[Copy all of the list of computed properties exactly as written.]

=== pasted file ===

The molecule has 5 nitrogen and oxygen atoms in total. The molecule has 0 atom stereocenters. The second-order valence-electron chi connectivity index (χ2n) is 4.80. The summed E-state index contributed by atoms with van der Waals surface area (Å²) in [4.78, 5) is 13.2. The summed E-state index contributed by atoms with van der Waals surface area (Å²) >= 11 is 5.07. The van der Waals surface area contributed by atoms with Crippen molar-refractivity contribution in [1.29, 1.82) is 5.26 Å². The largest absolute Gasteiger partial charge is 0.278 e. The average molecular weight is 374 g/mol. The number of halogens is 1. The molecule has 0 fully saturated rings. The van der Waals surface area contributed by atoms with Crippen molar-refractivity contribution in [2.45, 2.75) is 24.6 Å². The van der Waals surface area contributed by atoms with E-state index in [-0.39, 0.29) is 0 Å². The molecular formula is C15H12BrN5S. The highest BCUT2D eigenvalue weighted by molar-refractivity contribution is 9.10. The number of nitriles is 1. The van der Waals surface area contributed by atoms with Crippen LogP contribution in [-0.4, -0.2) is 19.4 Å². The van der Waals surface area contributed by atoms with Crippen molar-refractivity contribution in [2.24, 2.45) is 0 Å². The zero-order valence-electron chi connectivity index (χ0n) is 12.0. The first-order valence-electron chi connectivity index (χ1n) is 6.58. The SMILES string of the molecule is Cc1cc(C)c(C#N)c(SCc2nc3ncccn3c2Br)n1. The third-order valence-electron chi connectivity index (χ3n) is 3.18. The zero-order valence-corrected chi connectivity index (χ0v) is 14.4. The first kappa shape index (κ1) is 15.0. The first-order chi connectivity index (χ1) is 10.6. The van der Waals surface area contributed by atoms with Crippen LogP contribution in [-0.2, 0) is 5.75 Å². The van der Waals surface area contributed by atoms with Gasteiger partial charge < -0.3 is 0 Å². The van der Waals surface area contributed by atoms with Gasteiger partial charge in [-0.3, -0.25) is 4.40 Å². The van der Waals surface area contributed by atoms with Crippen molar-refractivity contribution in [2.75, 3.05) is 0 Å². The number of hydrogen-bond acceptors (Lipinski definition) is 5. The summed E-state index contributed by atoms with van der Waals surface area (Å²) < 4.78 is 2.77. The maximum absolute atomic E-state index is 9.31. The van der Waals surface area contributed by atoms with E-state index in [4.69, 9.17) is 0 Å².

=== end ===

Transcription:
The molecule has 5 nitrogen and oxygen atoms in total. The molecule has 0 atom stereocenters. The second-order valence-electron chi connectivity index (χ2n) is 4.80. The summed E-state index contributed by atoms with van der Waals surface area (Å²) in [4.78, 5) is 13.2. The summed E-state index contributed by atoms with van der Waals surface area (Å²) >= 11 is 5.07. The van der Waals surface area contributed by atoms with Crippen molar-refractivity contribution in [1.29, 1.82) is 5.26 Å². The largest absolute Gasteiger partial charge is 0.278 e. The average molecular weight is 374 g/mol. The number of halogens is 1. The molecule has 0 fully saturated rings. The van der Waals surface area contributed by atoms with Crippen molar-refractivity contribution in [2.45, 2.75) is 24.6 Å². The van der Waals surface area contributed by atoms with E-state index in [-0.39, 0.29) is 0 Å². The molecular formula is C15H12BrN5S. The highest BCUT2D eigenvalue weighted by molar-refractivity contribution is 9.10. The number of nitriles is 1. The van der Waals surface area contributed by atoms with Crippen LogP contribution in [-0.4, -0.2) is 19.4 Å². The van der Waals surface area contributed by atoms with Crippen molar-refractivity contribution in [2.24, 2.45) is 0 Å². The zero-order valence-electron chi connectivity index (χ0n) is 12.0. The first-order valence-electron chi connectivity index (χ1n) is 6.58. The SMILES string of the molecule is Cc1cc(C)c(C#N)c(SCc2nc3ncccn3c2Br)n1. The third-order valence-electron chi connectivity index (χ3n) is 3.18. The zero-order valence-corrected chi connectivity index (χ0v) is 14.4. The first kappa shape index (κ1) is 15.0. The first-order chi connectivity index (χ1) is 10.6. The van der Waals surface area contributed by atoms with Crippen LogP contribution in [-0.2, 0) is 5.75 Å². The van der Waals surface area contributed by atoms with Gasteiger partial charge < -0.3 is 0 Å². The van der Waals surface area contributed by atoms with Gasteiger partial charge in [-0.3, -0.25) is 4.40 Å². The van der Waals surface area contributed by atoms with Crippen molar-refractivity contribution in [2.75, 3.05) is 0 Å². The number of hydrogen-bond acceptors (Lipinski definition) is 5. The summed E-state index contributed by atoms with van der Waals surface area (Å²) < 4.78 is 2.77. The maximum absolute atomic E-state index is 9.31. The van der Waals surface area contributed by atoms with E-state index in [4.69, 9.17) is 0 Å².